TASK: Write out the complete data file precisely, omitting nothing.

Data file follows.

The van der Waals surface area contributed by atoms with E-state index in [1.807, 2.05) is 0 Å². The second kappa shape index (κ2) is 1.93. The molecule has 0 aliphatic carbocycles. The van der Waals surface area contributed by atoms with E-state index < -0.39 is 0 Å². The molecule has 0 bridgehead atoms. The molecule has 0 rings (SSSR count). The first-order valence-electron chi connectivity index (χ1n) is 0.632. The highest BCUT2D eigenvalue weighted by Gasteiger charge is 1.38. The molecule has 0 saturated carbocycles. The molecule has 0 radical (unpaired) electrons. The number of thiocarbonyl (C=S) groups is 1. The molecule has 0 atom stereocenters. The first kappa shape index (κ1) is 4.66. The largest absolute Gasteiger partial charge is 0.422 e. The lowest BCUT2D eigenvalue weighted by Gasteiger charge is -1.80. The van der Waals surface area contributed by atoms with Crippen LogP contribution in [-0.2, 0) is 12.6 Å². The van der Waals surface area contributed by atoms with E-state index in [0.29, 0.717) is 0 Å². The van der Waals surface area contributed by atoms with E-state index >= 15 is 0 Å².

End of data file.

The van der Waals surface area contributed by atoms with E-state index in [1.807, 2.05) is 0 Å². The second kappa shape index (κ2) is 1.93. The molecule has 0 aliphatic carbocycles. The van der Waals surface area contributed by atoms with E-state index < -0.39 is 0 Å². The molecule has 0 bridgehead atoms. The molecule has 0 rings (SSSR count). The first-order valence-electron chi connectivity index (χ1n) is 0.632. The highest BCUT2D eigenvalue weighted by Gasteiger charge is 1.38. The molecule has 0 saturated carbocycles. The molecule has 0 radical (unpaired) electrons. The number of thiocarbonyl (C=S) groups is 1. The molecule has 0 atom stereocenters. The first kappa shape index (κ1) is 4.66. The largest absolute Gasteiger partial charge is 0.422 e. The lowest BCUT2D eigenvalue weighted by Gasteiger charge is -1.80. The van der Waals surface area contributed by atoms with Crippen LogP contribution in [-0.2, 0) is 12.6 Å². The van der Waals surface area contributed by atoms with E-state index in [0.29, 0.717) is 0 Å². The van der Waals surface area contributed by atoms with E-state index >= 15 is 0 Å².